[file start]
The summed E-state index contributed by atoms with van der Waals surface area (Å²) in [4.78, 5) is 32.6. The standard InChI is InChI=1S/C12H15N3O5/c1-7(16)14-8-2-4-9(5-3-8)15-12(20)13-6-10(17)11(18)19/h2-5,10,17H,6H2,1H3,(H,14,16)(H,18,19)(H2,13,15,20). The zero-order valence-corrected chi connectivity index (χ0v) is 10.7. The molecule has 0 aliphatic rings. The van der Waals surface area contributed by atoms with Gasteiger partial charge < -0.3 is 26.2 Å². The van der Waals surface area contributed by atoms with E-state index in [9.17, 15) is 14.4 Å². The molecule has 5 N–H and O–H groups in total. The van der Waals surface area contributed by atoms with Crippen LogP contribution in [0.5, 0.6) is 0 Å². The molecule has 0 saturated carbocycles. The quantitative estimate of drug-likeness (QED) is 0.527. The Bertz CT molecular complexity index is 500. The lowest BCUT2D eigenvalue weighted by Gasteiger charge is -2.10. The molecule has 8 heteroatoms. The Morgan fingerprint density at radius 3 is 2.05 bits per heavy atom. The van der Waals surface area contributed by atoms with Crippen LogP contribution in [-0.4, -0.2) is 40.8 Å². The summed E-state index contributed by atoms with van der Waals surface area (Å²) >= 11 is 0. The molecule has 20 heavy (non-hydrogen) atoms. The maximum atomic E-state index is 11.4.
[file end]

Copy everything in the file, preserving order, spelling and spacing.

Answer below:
The summed E-state index contributed by atoms with van der Waals surface area (Å²) in [4.78, 5) is 32.6. The standard InChI is InChI=1S/C12H15N3O5/c1-7(16)14-8-2-4-9(5-3-8)15-12(20)13-6-10(17)11(18)19/h2-5,10,17H,6H2,1H3,(H,14,16)(H,18,19)(H2,13,15,20). The zero-order valence-corrected chi connectivity index (χ0v) is 10.7. The molecule has 0 aliphatic rings. The van der Waals surface area contributed by atoms with Gasteiger partial charge < -0.3 is 26.2 Å². The van der Waals surface area contributed by atoms with E-state index in [9.17, 15) is 14.4 Å². The molecule has 5 N–H and O–H groups in total. The van der Waals surface area contributed by atoms with Crippen LogP contribution in [0.5, 0.6) is 0 Å². The molecule has 0 saturated carbocycles. The quantitative estimate of drug-likeness (QED) is 0.527. The Bertz CT molecular complexity index is 500. The lowest BCUT2D eigenvalue weighted by Gasteiger charge is -2.10. The molecule has 8 heteroatoms. The Morgan fingerprint density at radius 3 is 2.05 bits per heavy atom. The van der Waals surface area contributed by atoms with Crippen LogP contribution in [-0.4, -0.2) is 40.8 Å². The summed E-state index contributed by atoms with van der Waals surface area (Å²) >= 11 is 0. The molecule has 20 heavy (non-hydrogen) atoms. The maximum atomic E-state index is 11.4.